On Oct. 3, the Rhode Island Department of Transportation published its Carbon Reduction Strategy and opened the document’s public comment period, which is scheduled to close Friday. The plan, which is required for states to receive funding from the Federal Highway Administration’s Carbon Reduction Program, is due Nov. 15.
Emily Koo ’13, senior policy advocate and Rhode Island program director for Acadia Center, said the state needs a much more aggressive push toward shifting modes of transportation and the reduction of vehicle miles traveled in order to achieve its Act on Climate targets, which call to reduce emissions 80% from 1990 levels by 2040 and to net-zero by 2050.
“There is a glaring disconnect between the scale of emission reduction needed to move the needle and the investments proposed in RIDOT’s Carbon Reduction Strategy,” Koo wrote in an email to The Herald.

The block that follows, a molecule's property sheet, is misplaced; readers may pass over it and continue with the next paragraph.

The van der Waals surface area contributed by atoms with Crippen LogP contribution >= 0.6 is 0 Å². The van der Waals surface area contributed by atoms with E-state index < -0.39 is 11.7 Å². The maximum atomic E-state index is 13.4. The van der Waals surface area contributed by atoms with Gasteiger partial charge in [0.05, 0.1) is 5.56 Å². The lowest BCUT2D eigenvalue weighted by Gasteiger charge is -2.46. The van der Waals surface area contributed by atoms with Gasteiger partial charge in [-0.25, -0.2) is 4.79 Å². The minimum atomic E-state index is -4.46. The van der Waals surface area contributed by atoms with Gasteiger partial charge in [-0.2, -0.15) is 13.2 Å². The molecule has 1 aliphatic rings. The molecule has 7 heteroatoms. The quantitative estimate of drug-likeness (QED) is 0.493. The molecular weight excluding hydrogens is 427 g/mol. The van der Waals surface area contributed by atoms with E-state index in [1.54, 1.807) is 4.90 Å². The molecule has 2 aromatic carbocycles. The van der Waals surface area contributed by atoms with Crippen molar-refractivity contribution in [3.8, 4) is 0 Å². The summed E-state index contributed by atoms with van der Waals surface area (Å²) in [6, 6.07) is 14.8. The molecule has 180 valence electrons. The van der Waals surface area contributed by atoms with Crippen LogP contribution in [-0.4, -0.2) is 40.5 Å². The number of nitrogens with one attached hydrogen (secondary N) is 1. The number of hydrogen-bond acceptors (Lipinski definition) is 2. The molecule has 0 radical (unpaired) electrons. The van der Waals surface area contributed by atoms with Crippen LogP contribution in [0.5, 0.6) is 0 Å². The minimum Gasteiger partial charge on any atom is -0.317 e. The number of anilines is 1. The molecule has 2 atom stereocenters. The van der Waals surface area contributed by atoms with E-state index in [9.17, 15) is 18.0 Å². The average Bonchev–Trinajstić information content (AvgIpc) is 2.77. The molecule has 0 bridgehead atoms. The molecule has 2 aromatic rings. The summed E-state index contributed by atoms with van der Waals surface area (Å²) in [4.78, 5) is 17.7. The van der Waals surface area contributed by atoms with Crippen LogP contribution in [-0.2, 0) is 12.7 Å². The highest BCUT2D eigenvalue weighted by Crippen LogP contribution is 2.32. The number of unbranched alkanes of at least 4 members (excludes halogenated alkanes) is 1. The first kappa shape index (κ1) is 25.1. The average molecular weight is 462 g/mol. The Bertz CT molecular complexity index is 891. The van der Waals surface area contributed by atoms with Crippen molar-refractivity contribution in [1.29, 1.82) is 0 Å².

The Transit Master Plan, also published in 2020 by multiple state transportation agencies, strives to improve mobility for residents by enhancing the state’s public transit network, including rail and bus routes.
Sweeping expansions and improvements proposed in the plan have not come to fruition — instead, RIPTA faces a potential budget cliff as soon as the 2025 fiscal year.
“In the absence of project-level emissions reductions analysis (or public engagement), we must assume that RIDOT’s process for identifying and prioritizing projects and strategies is based solely on ‘RIDOT’s internal priorities and logistical capacities’ — in other words, the way things have always been done,” Koo wrote.
RIDOT held a stakeholder workshop in Sept. 2023 to identify strategies and priorities while crafting the strategy. Grow Smart R.I. and Acadia Center each had one representative at the workshop.
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